Antique Farm Equipment
These photos of antique farm equipment were taken in the Farmers' Museum at the Washington County Fair.
In his journals, when Harvey mentions that they "used the machine" to do a certain chore, he may have
referred to tools similar to these, although we don't know which ones the family owned.
This is labeled as a "family sleigh." Harvey's family used
something like this as their regular mode of transportation
during the winter months; going to church, visiting and going
to the nearby towns for trading, etc. Seeing the double runners
on the bottom explains why Harvey always referred to a sleigh
as "sleighs" even when he meant just one vehicle.
Click any photo on this page for a larger image.
In the spring as soon as the fields were free of snow,|
they plowed the ground to prepare for planting.
A chain was attached to the front of a plow which usually
hooked onto a type of "draw bar" which in turn was attached
to the horse's harness. The reins were usually tied together
and draped around the waist of the farmer, leaving his hands
free to steer the plow by its long handle. A slight tug
on the reins directed the horse to turn either left or right.
One of their biggest crops was potatoes. Above left are several planters, hand-held and horse-drawn.
Center photo shows a grader, which sorted the crop by size, and above right is a digger. It would dig deep
into the ground to loosen the potatoes, and bring them to the surface. Note the iron wheels - no flat tires!
When hay was ready to cut, the horse was hitched up to a mowing machine.
The cutter bar attached to the side of the machine was lowered onto the ground
and the motion of the turning wheels caused the blades to go back and forth,
cutting the hay. Once the hay was cut and dry, a hay rake was used to make windrows.
The teeth on the bottom scooped it into a big bunch, then a trip lever lifted the teeth,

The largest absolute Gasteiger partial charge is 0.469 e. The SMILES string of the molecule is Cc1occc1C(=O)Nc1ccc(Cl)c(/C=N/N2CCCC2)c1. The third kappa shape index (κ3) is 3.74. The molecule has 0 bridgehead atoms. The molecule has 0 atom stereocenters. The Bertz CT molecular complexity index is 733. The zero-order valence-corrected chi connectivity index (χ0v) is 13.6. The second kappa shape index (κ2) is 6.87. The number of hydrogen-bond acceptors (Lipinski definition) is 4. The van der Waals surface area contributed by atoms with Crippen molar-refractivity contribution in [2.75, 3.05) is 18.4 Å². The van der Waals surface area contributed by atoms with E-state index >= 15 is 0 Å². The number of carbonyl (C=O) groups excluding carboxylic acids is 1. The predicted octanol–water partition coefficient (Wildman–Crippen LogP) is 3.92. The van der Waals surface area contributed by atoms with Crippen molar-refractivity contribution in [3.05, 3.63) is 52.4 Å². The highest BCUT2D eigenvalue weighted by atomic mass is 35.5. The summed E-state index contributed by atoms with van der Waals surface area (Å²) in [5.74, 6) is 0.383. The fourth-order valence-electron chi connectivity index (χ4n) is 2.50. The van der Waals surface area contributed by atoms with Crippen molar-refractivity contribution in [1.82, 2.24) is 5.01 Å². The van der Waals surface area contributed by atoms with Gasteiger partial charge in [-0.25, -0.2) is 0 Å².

dumping a long row of dried hay. It was then gathered up by hand and pitched onto the wagon.
In the winter, after the temperature had stayed at the zero mark for several days, and the ice
Ice Cutter Sled
was thick on the lakes, they got in their year's supply of ice. Harvey often wrote about cutting
ice on Mud lake. Ice was used to keep food from spoiling, and to keep the milk house cold.
Above left is the sled on which the driver sat while the horse pulled it across the frozen lake.
At the same time, the implement shown above center marked and scored the ice, so the cakes would
be uniform in size. Once they had marked out squares of ice, a hole was bored into the ice so that
a saw, above right, could be inserted. It was capable of cutting through 4 feet of solid ice.
After a cake of ice was cut, it was removed from the water with large ice tongs and carried to the
ice house, where a thick cover of sawdust kept it from thawing, even on the hottest days.
Thanks to Ruby Komarony for all the photos and information
Please contact Carolyn Agenjo
if you would like to add to this page of the Williamson Family website.
Return to the main Williamson Family Page
Revised November 1, 2003